Wednesday, April 22, 2020

This is us (quarantine edition)

Yesterday evening, Max and I took a walk outside, the first time we ventured to another block in six weeks. Even though nothing had changed, everything felt changed.

"Mask!" Max said before we left. He knew that it's a way to stay safe; our mayor has recommended masks for anyone walking around or going for a run. 

Arm in arm—there is a lot of uneven pavement and I try to make sure Max doesn't trip—we strolled.
Our neighborhood was weirdly quiet; not one car passed us by in the twenty minutes we were out. We saw a couple of people we didn't know headed toward us, and we crossed the street to stay far away. A jogger without a face mask crossed our paths, and I wondered if he was too close. Being fearful of human interaction: so new and strange.

Max was thrilled to be outside. "Leaves!" he said, happily, pointing to the trees. He can't stand winter and genuinely appreciated the signs of spring. We oohed and ahhed over the daffodils. We talked about there being more chipmunks than usual, or maybe we'd just never noticed them before. We walked by a house with a koi pond; the owner has a yellow VW bus he keeps out (he converted the garage to a tiki bar) but it was nowhere in sight, and I wondered where he and his girls had fled to.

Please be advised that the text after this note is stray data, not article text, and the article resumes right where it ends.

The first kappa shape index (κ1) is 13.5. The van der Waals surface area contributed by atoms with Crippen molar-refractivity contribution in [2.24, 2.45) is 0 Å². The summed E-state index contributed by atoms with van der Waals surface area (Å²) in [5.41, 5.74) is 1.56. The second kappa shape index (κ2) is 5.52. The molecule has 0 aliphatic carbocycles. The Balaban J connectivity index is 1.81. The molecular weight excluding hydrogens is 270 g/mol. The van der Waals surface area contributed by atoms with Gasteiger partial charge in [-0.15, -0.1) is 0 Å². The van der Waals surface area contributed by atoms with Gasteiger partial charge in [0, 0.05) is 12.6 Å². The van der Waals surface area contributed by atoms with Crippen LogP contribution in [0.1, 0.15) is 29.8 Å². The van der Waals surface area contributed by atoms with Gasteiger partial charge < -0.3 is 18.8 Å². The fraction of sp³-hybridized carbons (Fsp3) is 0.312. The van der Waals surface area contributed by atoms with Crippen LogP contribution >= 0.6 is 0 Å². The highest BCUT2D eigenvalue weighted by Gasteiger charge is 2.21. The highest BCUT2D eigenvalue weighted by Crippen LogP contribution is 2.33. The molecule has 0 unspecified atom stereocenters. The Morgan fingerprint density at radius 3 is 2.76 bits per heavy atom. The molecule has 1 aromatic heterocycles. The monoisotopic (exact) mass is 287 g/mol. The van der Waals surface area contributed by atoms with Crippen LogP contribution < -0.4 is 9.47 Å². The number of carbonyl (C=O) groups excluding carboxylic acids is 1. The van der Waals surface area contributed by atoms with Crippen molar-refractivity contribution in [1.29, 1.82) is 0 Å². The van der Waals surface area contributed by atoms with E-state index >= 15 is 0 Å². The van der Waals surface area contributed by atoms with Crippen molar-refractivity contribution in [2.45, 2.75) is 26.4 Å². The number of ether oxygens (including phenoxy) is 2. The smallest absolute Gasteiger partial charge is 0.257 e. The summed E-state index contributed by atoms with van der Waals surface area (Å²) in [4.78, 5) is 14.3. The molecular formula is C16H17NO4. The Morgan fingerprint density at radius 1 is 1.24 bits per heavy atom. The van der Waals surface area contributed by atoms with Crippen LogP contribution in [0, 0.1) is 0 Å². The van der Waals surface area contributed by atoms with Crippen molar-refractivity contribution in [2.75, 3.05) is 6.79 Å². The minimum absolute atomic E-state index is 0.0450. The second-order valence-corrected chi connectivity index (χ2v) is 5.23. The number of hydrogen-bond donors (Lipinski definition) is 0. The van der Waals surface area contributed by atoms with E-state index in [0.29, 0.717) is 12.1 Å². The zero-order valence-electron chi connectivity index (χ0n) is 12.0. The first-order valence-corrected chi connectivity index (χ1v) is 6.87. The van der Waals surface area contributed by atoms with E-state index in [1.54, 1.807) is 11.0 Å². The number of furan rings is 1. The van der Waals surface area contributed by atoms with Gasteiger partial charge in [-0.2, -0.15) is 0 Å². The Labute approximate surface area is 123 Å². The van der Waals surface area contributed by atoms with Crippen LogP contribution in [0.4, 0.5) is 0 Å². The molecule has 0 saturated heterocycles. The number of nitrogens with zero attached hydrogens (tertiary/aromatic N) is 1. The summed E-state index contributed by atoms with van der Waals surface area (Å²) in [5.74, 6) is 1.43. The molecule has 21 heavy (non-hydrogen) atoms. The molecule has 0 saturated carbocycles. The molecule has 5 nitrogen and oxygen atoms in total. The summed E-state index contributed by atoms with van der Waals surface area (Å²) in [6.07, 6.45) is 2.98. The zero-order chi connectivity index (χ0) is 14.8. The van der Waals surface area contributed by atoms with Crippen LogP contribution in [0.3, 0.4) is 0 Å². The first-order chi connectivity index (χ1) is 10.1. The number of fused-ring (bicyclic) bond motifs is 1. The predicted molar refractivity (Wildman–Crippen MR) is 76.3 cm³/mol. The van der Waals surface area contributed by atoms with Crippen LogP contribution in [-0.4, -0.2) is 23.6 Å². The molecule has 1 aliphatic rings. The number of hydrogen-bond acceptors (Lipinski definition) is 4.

My friend Kristen and her family were also out for a walk. I don't think I've ever been happier to say hello to neighbors, and it made made realize just how much I've missed talking with people in person. As much as I loved our neighbor Zoom cocktails last Friday night, nothing can replace real, live connections. I hadn't realized, either, how much I needed scenery beyond our backyard.

So, it felt good to be out with Max. And it felt unsettling, like we were in a scene in a horror movie with no ending. The movie in which a pandemic strikes the planet, sickens millions, kills more than 180,000 people and seems uncontainable.

I took some deep breaths and savored Max's happiness.

When we got back to the house, I asked if he wanted to hang out on the porch bench.

"No, it's cold!" he said.

And we went back inside.

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